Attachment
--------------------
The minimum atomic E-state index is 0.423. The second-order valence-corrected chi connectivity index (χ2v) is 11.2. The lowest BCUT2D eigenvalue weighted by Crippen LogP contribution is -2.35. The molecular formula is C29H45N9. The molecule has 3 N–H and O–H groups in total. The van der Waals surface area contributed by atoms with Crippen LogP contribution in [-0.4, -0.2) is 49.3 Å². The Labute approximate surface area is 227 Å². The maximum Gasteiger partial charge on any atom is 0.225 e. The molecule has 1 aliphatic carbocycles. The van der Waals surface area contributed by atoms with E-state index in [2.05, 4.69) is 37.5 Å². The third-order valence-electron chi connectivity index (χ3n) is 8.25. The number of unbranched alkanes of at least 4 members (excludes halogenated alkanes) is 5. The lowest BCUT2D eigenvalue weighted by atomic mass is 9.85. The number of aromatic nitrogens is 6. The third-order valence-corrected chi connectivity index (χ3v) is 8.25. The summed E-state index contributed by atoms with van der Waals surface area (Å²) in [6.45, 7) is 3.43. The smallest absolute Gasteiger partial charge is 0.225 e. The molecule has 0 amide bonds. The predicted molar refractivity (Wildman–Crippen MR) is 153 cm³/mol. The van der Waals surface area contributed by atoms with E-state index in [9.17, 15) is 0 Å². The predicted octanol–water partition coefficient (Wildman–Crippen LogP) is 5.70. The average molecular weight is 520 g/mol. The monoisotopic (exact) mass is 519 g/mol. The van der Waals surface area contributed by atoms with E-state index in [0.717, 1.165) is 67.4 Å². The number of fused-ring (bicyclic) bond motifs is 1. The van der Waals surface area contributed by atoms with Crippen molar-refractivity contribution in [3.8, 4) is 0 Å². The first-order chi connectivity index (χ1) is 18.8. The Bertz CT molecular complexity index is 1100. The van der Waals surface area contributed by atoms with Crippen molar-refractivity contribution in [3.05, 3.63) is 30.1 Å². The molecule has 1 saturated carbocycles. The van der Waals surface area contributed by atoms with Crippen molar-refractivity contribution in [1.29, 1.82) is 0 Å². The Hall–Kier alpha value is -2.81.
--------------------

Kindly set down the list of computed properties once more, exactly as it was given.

The minimum atomic E-state index is 0.423. The second-order valence-corrected chi connectivity index (χ2v) is 11.2. The lowest BCUT2D eigenvalue weighted by Crippen LogP contribution is -2.35. The molecular formula is C29H45N9. The molecule has 3 N–H and O–H groups in total. The van der Waals surface area contributed by atoms with Crippen LogP contribution in [-0.4, -0.2) is 49.3 Å². The Labute approximate surface area is 227 Å². The maximum Gasteiger partial charge on any atom is 0.225 e. The molecule has 1 aliphatic carbocycles. The van der Waals surface area contributed by atoms with E-state index in [2.05, 4.69) is 37.5 Å². The third-order valence-electron chi connectivity index (χ3n) is 8.25. The number of unbranched alkanes of at least 4 members (excludes halogenated alkanes) is 5. The lowest BCUT2D eigenvalue weighted by atomic mass is 9.85. The number of aromatic nitrogens is 6. The third-order valence-corrected chi connectivity index (χ3v) is 8.25. The summed E-state index contributed by atoms with van der Waals surface area (Å²) in [6.45, 7) is 3.43. The smallest absolute Gasteiger partial charge is 0.225 e. The molecule has 0 amide bonds. The predicted molar refractivity (Wildman–Crippen MR) is 153 cm³/mol. The van der Waals surface area contributed by atoms with E-state index in [9.17, 15) is 0 Å². The predicted octanol–water partition coefficient (Wildman–Crippen LogP) is 5.70. The average molecular weight is 520 g/mol. The monoisotopic (exact) mass is 519 g/mol. The van der Waals surface area contributed by atoms with E-state index in [0.717, 1.165) is 67.4 Å². The number of fused-ring (bicyclic) bond motifs is 1. The van der Waals surface area contributed by atoms with Crippen molar-refractivity contribution in [3.8, 4) is 0 Å². The first-order chi connectivity index (χ1) is 18.8. The Bertz CT molecular complexity index is 1100. The van der Waals surface area contributed by atoms with Crippen molar-refractivity contribution in [3.05, 3.63) is 30.1 Å². The molecule has 1 saturated carbocycles. The van der Waals surface area contributed by atoms with Crippen molar-refractivity contribution in [1.29, 1.82) is 0 Å². The Hall–Kier alpha value is -2.81.